These might work in the end but i'm not brainy enought to get to it.

    Then came "systemctl" !
    First create a .service file

    $ sudo nano  /etc/systemd/system/doorbell.service
    
    [Unit]
    Description=My test service
    After=multi-user.target
    [Service]
    Type=simple
    Restart=always
    ExecStart=/usr/bin/python /home/pi/doorbell02.py
    [Install]
    WantedBy=multi-user.target
    #WantedBy=default.target    -> test this if previous doesn't work
    

    Reload all daemons to check if your new .service file is ok
    Then allow your new service file to be loaded at boot
    Last, check if loading worked. If status returns "active" then it's a win 👍

    $ sudo systemctl daemon-reload
    $ sudo systemctl --user enable doorbell.service
    $ sudo systemctl --user start doorbell.service
    $ systemctl --user is-active doorbell.service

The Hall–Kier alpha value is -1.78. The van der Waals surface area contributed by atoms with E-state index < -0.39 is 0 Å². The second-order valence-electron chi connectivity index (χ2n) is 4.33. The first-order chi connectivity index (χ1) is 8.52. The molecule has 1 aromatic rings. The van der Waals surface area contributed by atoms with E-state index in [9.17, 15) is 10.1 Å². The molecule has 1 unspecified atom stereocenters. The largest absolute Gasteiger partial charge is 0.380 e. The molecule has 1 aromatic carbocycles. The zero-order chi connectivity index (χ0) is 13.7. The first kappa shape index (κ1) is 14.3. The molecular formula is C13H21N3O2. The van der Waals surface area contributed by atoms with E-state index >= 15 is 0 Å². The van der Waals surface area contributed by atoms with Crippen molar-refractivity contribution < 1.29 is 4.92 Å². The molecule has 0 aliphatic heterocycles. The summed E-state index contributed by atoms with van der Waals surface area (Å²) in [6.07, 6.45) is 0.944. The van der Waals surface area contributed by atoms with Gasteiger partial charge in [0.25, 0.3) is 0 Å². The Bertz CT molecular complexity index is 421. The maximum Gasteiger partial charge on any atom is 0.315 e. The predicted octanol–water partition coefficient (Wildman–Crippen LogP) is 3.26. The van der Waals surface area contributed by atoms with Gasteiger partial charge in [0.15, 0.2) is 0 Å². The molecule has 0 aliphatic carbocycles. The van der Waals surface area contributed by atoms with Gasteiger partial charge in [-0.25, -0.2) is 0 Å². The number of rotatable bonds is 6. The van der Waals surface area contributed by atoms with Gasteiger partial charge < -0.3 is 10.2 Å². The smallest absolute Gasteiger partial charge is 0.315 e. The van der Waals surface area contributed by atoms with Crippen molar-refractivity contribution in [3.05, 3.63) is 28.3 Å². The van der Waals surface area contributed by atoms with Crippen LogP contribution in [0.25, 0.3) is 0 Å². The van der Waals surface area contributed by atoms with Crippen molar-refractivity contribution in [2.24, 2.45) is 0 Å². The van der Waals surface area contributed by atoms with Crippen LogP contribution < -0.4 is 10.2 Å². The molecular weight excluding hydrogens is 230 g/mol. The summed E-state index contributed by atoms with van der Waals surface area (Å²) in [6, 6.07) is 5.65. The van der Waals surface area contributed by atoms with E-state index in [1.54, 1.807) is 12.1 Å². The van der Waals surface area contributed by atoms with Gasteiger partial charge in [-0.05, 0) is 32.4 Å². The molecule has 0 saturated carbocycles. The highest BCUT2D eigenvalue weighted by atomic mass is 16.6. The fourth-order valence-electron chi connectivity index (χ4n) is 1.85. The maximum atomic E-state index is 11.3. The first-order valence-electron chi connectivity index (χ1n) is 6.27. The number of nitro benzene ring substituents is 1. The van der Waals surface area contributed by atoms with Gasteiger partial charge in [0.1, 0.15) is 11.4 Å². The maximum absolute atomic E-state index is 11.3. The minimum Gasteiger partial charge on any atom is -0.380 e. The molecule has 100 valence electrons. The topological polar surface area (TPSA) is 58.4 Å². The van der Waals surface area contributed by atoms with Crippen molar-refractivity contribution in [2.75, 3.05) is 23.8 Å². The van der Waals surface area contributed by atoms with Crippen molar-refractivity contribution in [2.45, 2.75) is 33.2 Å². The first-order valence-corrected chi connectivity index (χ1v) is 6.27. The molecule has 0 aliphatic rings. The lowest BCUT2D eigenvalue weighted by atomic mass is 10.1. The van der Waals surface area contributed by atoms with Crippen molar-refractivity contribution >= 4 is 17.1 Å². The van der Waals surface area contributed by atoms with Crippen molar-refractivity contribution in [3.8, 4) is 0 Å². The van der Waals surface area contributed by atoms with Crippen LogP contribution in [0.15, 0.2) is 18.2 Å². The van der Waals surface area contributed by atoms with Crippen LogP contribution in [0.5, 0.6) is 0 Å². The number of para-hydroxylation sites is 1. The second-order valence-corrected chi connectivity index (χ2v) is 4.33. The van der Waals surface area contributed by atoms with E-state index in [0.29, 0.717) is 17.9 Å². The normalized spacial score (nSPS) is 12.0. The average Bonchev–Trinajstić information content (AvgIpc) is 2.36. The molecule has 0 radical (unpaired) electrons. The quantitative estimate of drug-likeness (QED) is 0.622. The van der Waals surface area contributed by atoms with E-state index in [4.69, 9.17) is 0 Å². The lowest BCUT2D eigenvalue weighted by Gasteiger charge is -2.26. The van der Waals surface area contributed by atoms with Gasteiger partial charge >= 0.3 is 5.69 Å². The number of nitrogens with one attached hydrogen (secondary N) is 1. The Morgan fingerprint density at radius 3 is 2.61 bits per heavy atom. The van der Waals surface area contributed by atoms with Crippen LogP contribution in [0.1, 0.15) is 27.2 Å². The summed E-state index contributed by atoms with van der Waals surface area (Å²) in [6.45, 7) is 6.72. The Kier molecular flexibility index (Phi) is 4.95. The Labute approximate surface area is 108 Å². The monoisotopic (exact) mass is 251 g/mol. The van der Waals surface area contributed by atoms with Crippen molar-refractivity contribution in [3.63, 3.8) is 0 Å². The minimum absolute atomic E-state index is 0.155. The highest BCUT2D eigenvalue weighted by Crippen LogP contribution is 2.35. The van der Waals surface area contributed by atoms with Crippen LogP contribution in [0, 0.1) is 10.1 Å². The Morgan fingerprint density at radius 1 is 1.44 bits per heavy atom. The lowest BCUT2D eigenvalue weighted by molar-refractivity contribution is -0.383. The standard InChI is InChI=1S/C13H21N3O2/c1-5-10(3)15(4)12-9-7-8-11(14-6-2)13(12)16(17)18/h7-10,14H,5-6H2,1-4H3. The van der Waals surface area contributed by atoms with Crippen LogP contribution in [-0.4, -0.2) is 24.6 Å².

Last step: systemctl loads these services at loggin by default (as in : enter user and password). I need it to start automaticaly with no human input. systelctl offers a way to load services without loggin for a given user :

    $ loginctl user-status pi
    

    Check status with

    $ loginctl user-status pi
    

    If status returns "linger: yes" then it's (once again) a win 👍

    Thanks again @MasMat for suggesting paths to investigate

    That's it for now, i'll be back on the hardware point of view next time !